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SC warns about rates of COVID-19 without symptoms, announces nearly 1,200 new cases

David Travis Bland, The State (Columbia, S.C.) on

Published in News & Features

COLUMBIA, S.C. -- State health officials are sending up an alarm about the rate of COVID-19 infections in people who don't have symptoms and likely don't know they're carrying the disease.

"Evidence is increasing about the high rates of infection in people who do not have symptoms and don't know they are infectious," the Department of Health and Environmental Control said in a statement. "This places everyone at risk of getting the virus or unknowingly transmitting it to someone else."

Health officials announced Saturday that 1,178 more South Carolinians tested positive for the coronavirus, bringing the total number of cases identified since March up to 98,743.

Department of Health and Environmental Control officials also reported that 67 more people died after contracting COVID-19, one of the highest numbers of deaths announced.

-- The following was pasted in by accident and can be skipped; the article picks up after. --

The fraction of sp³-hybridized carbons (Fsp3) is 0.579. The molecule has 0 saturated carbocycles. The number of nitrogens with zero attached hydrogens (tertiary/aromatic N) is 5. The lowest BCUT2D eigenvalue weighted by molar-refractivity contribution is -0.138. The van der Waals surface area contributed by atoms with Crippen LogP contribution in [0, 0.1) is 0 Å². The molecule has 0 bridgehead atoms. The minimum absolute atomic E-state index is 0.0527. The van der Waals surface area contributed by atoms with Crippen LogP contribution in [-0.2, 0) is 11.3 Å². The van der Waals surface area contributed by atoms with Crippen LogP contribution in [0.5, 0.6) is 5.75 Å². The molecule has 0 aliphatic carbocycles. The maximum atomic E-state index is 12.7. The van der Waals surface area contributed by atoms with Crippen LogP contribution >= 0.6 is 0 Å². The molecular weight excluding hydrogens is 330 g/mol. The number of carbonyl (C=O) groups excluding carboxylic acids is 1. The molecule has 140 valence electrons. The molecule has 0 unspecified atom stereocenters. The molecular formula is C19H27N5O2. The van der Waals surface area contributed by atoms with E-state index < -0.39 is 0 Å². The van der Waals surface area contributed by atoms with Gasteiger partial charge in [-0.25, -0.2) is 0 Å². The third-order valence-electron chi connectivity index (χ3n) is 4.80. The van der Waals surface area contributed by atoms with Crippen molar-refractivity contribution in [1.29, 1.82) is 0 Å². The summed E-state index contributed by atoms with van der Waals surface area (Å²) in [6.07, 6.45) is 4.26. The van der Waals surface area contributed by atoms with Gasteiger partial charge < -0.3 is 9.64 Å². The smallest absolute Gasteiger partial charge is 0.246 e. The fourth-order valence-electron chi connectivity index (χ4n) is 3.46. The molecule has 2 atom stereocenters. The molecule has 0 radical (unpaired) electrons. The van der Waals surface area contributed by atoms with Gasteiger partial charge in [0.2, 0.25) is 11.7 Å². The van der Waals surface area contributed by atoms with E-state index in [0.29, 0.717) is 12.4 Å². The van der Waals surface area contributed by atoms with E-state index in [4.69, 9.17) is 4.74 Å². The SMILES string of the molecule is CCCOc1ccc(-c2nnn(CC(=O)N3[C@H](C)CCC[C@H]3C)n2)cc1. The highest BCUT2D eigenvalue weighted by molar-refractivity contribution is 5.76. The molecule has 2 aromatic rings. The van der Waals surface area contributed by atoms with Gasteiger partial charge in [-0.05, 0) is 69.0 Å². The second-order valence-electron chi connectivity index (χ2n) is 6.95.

In all, 1,931 Palmetto State residents died after contracting the coronavirus since the virus was first identified in the state.

South Carolina health officials said Friday that the coronavirus's spread is slowing down in the state, citing that new case numbers have fallen recently and the percentage of positive tests are also is falling day to day. That trend continued on Saturday.

 

To continue the decline in new cases and stymie the spread of the virus by people without symptoms DHEC launched the "Fight the Spread" campaign.

The campaign encourages South Carolinians to help stop the spread of COVID-19 by wearing a mask in public, practicing social distancing and getting tested.

Other actions we can each take to help protect ourselves and those around us, include avoiding group gatherings, regularly washing your hands and staying home if sick, DHEC said.

State health officials estimate that up to 86% of South Carolinians who contract the virus don't get tested. As of Saturday, they estimated that 705,314 people in all have likely contracted COVID-19 since March.

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